Ivy Baldwin, DD Dorvillier, and Alain Buffard Explore the Art World, Technology, and the Exposed Body

Peggy Guggenheim, strange eroticism, and a little Goethe for you

However much Dorvillier has plotted her actions, she must end up having to improvise her way out of certain strategies. How could she calculate exactly how a mic and its stand will crash to the floor after she whacks it with a piece of cloth, or just how tangled she and it can get in a hanging black drape, or be certain exactly what catastrophic noise the mic will make when she drags the whole mess across the floor before getting free of it. When she kicks a blue bucket around, bouncing it off the walls, little can be predicted except thunks and hurtling trajectories.

For us—amused, charmed, perturbed, anxious—No Changeteases the senses and unites us with the challenges the intrepid choreographer-performer confronts. “How the hell will she get out of this?” we may think when she takes a mic off its stand, stuffs it in her pocket, sits on the floor, rolls down her jeans and underpants in one bundle, and then makes her way across the floor with her butt bared, her ankles hobbled by her pants, and the mic—its wire trailing behind her—making its inevitable protesting squawks.

Don’t bother wondering why a man should come up from the audience and play a soft accompaniment to the sweet, woozy song that Ward draws from an iPod play, or why Ward temporarily abandons her technical-assistant role to appear in a white dress and embark on some fluid arabesques. Just enjoy the strange, cool, displaced eroticism of Ward, rocking on her belly, with a mic on a cloth beneath her, while Dorvillier, still naked from the waist down and in discreet profile, opens and closes her bent knees in the same rhythm. Ward wheels the big lamp onto the floor, but it’s the small work light hanging on it that she trains on Dorvillier, while the latter, now clothed, casts slim, angling silhouettes on the free-standing white wall.

Ivy Baldwin and Lawrence Casella in Baldwin’s Here Rests Peggy (Eleanor Smith in background)
Yi-Chun Wu
Ivy Baldwin and Lawrence Casella in Baldwin’s Here Rests Peggy (Eleanor Smith in background)
Alain Buffard’s Les inconsolés
Yi-Chun Wu
Alain Buffard’s Les inconsolés

Details

Ivy Baldwin Dance
The Chocolate Factory
5-49 49th Avenue, Long Island City
718-482-7069
chocolatefactorytheater.org
October 20 through 30
DD Dorvillier/human future dance corps
Danspace at Saint Marks Church
October 21 through 23
Alain Buffard
Dance Theater Workshop
October 21 through 23

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Everything—the onstage switches that control Thomas Dunn’s lighting and Seth Cluett’s sound design, the clothing (including the big, spaghetti-strapped dress that Dorvillier sometimes wears over her jeans), the floor, the walls, the equipment, the raggy drape, the lamps—exists to be explored and tinkered with in purposeful, if inexplicable ways. This extremely thoughtful artist has invited us into the playpen of her intellect and sensations for 50 minutes. We should be grateful.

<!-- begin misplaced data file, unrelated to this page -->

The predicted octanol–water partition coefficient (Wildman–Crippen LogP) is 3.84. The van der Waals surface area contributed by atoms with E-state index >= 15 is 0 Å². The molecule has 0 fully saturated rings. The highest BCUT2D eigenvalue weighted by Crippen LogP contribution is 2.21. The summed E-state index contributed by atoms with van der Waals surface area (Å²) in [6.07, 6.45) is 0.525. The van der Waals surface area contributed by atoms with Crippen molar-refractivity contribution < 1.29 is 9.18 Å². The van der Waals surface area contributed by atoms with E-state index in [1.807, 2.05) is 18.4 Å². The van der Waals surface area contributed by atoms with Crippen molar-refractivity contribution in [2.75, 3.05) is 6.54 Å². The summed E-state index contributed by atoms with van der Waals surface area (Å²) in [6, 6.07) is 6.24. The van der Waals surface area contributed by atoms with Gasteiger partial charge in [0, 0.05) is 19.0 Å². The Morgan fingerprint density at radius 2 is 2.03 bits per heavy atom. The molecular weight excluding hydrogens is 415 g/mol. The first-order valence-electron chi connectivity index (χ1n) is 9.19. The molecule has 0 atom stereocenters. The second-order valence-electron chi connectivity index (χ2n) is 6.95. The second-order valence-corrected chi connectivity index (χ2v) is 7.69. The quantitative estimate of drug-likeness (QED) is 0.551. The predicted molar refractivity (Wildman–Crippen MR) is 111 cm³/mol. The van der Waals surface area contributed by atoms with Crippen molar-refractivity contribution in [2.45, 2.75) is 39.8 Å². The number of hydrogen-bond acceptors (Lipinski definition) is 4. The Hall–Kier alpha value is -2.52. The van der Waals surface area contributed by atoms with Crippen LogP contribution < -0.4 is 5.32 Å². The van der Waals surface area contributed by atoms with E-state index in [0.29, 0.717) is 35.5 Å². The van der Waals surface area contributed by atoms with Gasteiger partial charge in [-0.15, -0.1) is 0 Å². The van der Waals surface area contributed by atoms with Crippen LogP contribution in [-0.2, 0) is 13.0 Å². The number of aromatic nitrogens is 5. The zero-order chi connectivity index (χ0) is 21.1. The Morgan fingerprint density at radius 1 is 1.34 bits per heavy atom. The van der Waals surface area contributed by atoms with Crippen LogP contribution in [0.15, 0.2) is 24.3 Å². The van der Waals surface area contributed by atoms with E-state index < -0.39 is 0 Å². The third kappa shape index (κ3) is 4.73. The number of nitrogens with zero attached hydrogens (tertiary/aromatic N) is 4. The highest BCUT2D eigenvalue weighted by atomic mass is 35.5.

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I had never considered Goethe’s poem “Die Erlkönig” (made famous internationally in Franz Schubert’s eponymous song) as possibly being about pederasty until Alain Buffard’s 2005 Les inconsolés appeared at Dance Theater Workshop last week. Certainly the poem, which we hear both read and sung, is creepy, and the music intensifies this. A father rides through the woods at night, his child in his arms. Yet when the terrified boy speaks of the invisible forest king who is luring him away, the father says it is just the fog or the wind or a weeping willow. The seducer becomes stronger and more threatening: “I love you, your beauty excites me; /And if you’re not willing [to come with me], I’ll use force.” The child cries out that the evil spirit is grabbing him, has hurt him; the father rides swiftly on and arrives home with a dead son in his arms.

At the outset, Buffard lets us hear Goethe’s words (spoken on tape in German). At the end, a version of the song is delivered by a hoarse, crumbling voice. The choreographer also emphasizes his interpretation of the poem by letting us hear “Persuasion,” a song by Throbbing Gristle that’s explicitly about the attempted luring of a schoolboy and includes such words as “I’ve got a little biscuit tin/To keep your panties in.”

The last time I saw a work of Buffard’s was in 2006, when Danspace presented his 2003 Mauvais Genre. At that time you could definitely see the influence on this French choreographer of Anna Halprin, with whom he worked on the West Coast for over six months in the 1990s. He has also mentioned his interest in German Expressionist dancers of the 1920s. These and other influences, filtering into his own concerns and developing style, resulted in his frank affection for the human body, warts and all, as well as a willingness to stress that body and an interest in various kinds of rituals.

Les inconsolésmay be taken to mean not only those who are not comforted but those unable to be consoled. Mixed with the potent allusions to child abuse are scenes that begin as games or competitions and turn vicious. The performers and collaborating choreographers are all men—Matthieu Doze, Christophe Ives, and Buffard. They wear jeans and T-shirts, but initially, we see only parts of them. In Paul Beaureilles’s and Thalie Lurault’s highly selective lighting, a leg or an arm will appear from under the black curtains that frame the stage, wait there, inert and pallid, and then slip back into darkness. Sometimes a pale face looks in at shoulder height; once an arm appears between someone else’s feet. A tall white fabric box turns anyone in it into a looming shadow-man.

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